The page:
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Which method will generate stronger secret?

64 character secret generated by nanoid (https://www.npmjs.com/package/nanoid) with characters: 0123456789abcdefghijklmnopqrstuvwxyzABCDEFGHIJKLMNOPQRSTUVWXYZ_- e.g.: hNr3COb9fSz5qfZBCQx3GkpLVW-tbVM0E-Nl8xgcf8Js8-l6fqOIfSd6Gk-T_nkE

or crypto.randomBytes(32).toString('hex') e.g.: d152189824ea6b25c34048960dfa57722d547eff9e4e98a67064d910010e6747

both create 64 character number but I'm not sure which is stronger as a secret for JWT signing (HS256)

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    $\begingroup$ Nanoid doesn't seem to be made for this - it generates an ID not a key. Just generating 32 secure random bytes is fine for HMAC/SHA-256 - presuming you are OK with keeping it in software of course, but that's generally OK for tokens. Don't confuse hex / base 64 with the bytes that are encoded using them. $\endgroup$
    – Maarten Bodewes
    Aug 6 at 19:44
  • $\begingroup$ @MaartenBodewes do I understand correctly that decoded secret from .randomBytes() has higher entropy than secret generated from 64 alphabet characters? (e.g. decoded secret: �txK�:O�>�o/2�L�Q�B� has characters like ">" "/" and some that aren't represented in utf-8 e.g. �) so its harder to theoretically brute force it? $\endgroup$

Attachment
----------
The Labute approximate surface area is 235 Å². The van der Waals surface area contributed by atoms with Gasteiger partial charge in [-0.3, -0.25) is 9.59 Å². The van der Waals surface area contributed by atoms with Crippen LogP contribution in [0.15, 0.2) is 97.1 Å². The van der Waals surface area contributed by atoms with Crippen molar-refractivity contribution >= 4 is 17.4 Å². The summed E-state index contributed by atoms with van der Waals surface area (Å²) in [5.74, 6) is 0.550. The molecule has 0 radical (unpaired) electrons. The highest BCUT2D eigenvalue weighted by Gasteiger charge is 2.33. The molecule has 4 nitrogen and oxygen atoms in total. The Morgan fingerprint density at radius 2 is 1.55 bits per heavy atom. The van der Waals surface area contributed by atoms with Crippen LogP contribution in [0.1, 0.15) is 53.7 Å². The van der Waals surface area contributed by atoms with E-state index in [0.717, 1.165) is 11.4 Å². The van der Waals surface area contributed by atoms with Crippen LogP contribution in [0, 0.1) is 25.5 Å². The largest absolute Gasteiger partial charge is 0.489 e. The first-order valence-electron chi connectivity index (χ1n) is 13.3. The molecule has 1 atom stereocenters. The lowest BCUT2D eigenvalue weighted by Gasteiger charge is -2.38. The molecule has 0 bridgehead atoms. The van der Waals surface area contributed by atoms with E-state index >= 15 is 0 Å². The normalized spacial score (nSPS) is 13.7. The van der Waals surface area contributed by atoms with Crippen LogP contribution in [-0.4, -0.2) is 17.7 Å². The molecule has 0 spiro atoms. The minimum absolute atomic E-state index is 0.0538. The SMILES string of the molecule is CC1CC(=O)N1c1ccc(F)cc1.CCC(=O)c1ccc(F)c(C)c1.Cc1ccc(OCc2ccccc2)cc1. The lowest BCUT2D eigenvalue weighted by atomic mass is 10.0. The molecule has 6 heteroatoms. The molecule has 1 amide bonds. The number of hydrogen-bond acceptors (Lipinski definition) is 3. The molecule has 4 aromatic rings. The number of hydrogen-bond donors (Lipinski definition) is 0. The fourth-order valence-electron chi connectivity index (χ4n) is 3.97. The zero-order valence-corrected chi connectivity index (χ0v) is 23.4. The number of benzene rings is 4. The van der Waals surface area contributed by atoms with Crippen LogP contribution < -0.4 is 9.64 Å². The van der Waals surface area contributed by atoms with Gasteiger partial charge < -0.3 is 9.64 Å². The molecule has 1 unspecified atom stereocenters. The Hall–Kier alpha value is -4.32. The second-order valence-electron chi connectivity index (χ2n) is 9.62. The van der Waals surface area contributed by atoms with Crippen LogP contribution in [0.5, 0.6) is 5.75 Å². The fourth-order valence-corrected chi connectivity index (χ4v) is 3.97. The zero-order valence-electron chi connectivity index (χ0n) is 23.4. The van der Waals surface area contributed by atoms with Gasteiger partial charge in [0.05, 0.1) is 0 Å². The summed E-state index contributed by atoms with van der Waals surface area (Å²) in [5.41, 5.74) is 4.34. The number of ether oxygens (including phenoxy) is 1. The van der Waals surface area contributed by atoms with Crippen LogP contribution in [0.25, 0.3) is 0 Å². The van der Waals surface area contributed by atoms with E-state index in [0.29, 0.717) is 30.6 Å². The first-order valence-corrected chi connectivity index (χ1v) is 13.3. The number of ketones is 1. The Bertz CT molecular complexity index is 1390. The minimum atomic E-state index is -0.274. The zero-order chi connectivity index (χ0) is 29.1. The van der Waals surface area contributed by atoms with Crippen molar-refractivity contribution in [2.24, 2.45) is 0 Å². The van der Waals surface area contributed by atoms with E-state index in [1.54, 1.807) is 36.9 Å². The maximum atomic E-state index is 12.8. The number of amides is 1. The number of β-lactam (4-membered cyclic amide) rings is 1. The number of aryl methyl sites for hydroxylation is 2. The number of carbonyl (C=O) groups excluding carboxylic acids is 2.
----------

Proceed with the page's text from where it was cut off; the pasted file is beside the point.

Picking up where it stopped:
– wefad12292
    Aug 6 at 20:06
  • $\begingroup$ That depends what is encoded by those characters. Nanoid seems to encode 126 bits of random bits from the same crypto module. For HMAC/SHA-256 you'd normally use a 256 bit / 32 byte key, and larger key sizes are unnecessary. crypto.randomBytes should normally use the RNG of the OS which is fine. Not sure about the exact entropy in there, but on a correctly configured system I'd expect 128 bits minimum. Entropy is always a bit of a laden term when it comes to PRNG's and - sorry - JavaScript / NodeJS documentations is terrible so you'd have to look into the source code to be sure. $\endgroup$
    – Maarten Bodewes
    Aug 6 at 20:20
  • $\begingroup$ @MaartenBodewes got it, thanks a lot. $\endgroup$
    – wefad12292
    Aug 6 at 20:44

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